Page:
If there is no throw coming to the catcher, he can't block the plate. For instance, if the throw is going to third as runners are advancing from 1st and 2nd on a single, the catcher can't block the plate. That is obstruction. If the throw *is* coming home, they have a right to field it, and they have a right to block the plate. It's very simple, really. If it weren't the case, umpires would call every runner safe whose foot was blocked by a catchers leg as the catcher was fielding the ball prior to making a sweep tag. But they don't, so it must be legal. Umps know the rules.
   29. Random Transaction Generator Posted: September 16, 2007 at 09:11 PM (#2527340)
The throw took Posada's weight to the first base side. He couldn't shift it back to the third base side of the plate in time to make a tag.

What? He caught the ball. It's in his glove. All he has to do is drop his arm to the side and he tags his leg. He drove the leg right into Posada's feet. It was right there. But he was protecting himself for (what he though was) another collision.
   30. chris p Posted: September 16, 2007 at 09:11 PM (#2527341)
The rules say that the catcher can block the plate if he has the ball.

that's not how i remember it. iirc, it says that if he is fielding the ball, he has the right to the spot. like bivens says.
   31. Maine John Posted: September 16, 2007 at 09:24 PM (#2527356)
I'd rather have Hinske as insurance at 1B/3B than a 12th pitcher. With Big Papi walking wounded, and likely to remain so, that's very valuable insurance.


Totally agree here in the land of 35 degree mornings. Welcome back from the "Jersey shore" MCH !

OBTW, Ellsbury's upside is righteously off the charts, eh? Good thing he laid off the ice cream Sea Dog Biscuit back in April! LPG's new penpal is everything a ten year old could ask for.

Catch you later. JG
   32. Dr. Vaux Posted: September 16, 2007 at 09:40 PM (#2527373)
I never did have one of those.
   33. jim in providence Posted: September 16, 2007 at 09:52 PM (#2527382)
Bastardizing the favorite band of my youth for someone as league-(below)-average as Eric Hinske makes me want to cry.

So I guess that, even if there are things you'd like to say, you're "never talking to [Darren] again"? [sorry, my best Husker reference on short notice]

Thanks to CJB and cris p for clarifying a rule upon which I'd been a bit hazy. Just intuitively, it would seem to be crazy to expect a catcher to field (i.e. wait for) a ball from behind the base.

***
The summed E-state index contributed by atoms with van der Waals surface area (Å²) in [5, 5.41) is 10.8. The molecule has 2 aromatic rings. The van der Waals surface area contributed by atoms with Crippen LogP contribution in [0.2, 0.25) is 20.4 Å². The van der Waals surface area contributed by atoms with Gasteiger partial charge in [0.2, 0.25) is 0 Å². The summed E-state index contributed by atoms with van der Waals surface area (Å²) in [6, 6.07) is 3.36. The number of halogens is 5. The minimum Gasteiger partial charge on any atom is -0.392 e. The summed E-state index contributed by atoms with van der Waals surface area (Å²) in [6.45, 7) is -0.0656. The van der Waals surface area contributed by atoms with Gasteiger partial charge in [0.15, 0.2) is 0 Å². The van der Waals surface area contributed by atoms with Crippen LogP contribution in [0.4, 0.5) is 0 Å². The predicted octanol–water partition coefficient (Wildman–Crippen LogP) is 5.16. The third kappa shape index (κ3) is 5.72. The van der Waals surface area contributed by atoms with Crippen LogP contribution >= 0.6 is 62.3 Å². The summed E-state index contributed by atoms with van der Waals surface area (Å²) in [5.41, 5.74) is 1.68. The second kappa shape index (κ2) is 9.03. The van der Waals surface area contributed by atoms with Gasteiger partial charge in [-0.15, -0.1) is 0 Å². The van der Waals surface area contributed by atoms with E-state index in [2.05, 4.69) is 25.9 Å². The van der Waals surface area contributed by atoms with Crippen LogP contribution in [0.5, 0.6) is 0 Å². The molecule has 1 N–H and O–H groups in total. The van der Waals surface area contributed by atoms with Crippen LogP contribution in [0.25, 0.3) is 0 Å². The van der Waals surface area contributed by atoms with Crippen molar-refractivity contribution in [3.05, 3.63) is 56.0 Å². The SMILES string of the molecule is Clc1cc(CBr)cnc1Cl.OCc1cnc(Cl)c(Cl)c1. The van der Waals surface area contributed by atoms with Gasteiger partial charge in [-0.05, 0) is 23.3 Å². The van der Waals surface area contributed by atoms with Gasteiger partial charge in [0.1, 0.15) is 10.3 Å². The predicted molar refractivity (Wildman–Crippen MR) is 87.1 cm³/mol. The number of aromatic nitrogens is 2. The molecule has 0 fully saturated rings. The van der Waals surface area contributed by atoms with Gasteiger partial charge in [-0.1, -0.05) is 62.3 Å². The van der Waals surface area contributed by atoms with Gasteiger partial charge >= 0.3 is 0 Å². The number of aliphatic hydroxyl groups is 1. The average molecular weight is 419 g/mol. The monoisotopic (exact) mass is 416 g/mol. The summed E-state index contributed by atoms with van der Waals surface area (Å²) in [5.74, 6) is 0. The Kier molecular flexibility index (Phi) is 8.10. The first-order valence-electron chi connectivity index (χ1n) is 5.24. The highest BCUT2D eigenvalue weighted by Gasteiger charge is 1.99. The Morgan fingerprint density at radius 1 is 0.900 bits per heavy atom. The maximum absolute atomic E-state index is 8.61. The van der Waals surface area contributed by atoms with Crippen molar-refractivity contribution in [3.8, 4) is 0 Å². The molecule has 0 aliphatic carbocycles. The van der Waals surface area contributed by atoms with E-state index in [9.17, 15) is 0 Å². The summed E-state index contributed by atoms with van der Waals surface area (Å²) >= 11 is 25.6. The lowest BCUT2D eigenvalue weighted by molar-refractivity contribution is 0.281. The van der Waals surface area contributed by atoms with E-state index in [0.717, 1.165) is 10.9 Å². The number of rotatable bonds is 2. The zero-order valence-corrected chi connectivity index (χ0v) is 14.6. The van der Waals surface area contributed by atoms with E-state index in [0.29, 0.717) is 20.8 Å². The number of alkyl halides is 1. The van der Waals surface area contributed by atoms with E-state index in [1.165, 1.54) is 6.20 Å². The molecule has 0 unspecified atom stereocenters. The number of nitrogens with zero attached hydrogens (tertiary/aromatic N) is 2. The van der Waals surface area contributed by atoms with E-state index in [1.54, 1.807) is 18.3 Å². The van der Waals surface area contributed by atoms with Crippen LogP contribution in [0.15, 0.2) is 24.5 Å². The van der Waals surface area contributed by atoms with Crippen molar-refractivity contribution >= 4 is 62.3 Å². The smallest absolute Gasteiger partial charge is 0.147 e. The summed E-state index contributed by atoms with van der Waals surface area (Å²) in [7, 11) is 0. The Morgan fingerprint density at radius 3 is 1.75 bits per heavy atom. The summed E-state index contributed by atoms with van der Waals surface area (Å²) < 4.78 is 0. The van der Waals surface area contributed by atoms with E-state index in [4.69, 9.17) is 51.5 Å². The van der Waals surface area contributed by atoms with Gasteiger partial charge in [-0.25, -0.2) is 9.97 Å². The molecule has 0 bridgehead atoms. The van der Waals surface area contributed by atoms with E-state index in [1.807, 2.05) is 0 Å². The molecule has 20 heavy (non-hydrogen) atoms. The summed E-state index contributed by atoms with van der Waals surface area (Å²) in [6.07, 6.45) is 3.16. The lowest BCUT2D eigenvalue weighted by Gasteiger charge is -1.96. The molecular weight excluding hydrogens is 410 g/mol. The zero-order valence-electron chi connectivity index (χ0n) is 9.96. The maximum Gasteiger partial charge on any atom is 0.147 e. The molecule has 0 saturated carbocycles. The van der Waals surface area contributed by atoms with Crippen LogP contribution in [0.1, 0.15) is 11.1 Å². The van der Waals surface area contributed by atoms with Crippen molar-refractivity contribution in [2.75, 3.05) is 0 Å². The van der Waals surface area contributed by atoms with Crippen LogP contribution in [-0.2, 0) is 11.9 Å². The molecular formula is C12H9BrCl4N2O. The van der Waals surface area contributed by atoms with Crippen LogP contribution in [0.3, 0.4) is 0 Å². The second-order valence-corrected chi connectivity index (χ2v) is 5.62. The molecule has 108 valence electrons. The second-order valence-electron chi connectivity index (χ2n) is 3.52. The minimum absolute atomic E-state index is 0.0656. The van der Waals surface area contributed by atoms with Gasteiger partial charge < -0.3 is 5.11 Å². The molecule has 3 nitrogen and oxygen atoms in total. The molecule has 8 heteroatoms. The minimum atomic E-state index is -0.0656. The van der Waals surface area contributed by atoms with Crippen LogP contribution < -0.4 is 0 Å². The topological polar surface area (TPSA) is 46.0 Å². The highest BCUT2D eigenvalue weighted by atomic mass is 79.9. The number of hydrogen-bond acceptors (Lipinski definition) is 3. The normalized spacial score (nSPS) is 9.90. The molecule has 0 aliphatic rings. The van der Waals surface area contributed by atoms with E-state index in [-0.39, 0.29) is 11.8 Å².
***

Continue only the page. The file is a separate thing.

34. Golfing Great Mitch Cumstein Posted: September 16, 2007 at 10:42 PM (#2527416)
The rules say that the catcher can block the plate if he has the ball.

that's not how i remember it. iirc, it says that if he is fielding the ball, he has the right to the spot. like bivens says.


I am not really sure of the distinction that you are making, but, inserting my own view of what makes sense, I read the rule to mean that the catcher can block the plate if the fielding of the ball requires him to be in the baseline. Given the general prohibition that "The catcher, without the ball in his possession, has no right to block the pathway of the runner attempting to score", I read the subsequent clause permit blocking in the limited circumstance described above.
   35. Phil Coorey is a T-Shirt Salesman Posted: September 16, 2007 at 11:48 PM (#2527454)
Bastardizing the favorite band of my youth for someone as league-(below)-average as Eric Hinske makes me want to cry

Something I learned today....

That Hinske has some friends around here
   36. Hugh Jorgan Posted: September 18, 2007 at 03:16 AM (#2529492)
Waiting, waiting, waiting for Darren to post...yikes 3 1/2 game lead. Is it possible to blow this thing??
   37. The Original SJ Posted: September 18, 2007 at 01:36 PM (#2529737)
To sum up, Hinske is an important part of this team and should be on the postseason roster. He may become even more key if the Yankees’ efforts to kill Kevin Youkilis were successful.

He swung at that pitch. should have been a K
   38. SoSH U at work Posted: September 18, 2007 at 01:44 PM (#2529745)
He swung at that pitch. should have been a K


No he didn't, unless you count throwing the bat after you've been blasted in the wrist as a swing.

And it doesn't have any bearing on whether the Yankees are indeed trying to kill him. For the record, I think that pitch was one that genuinely got away.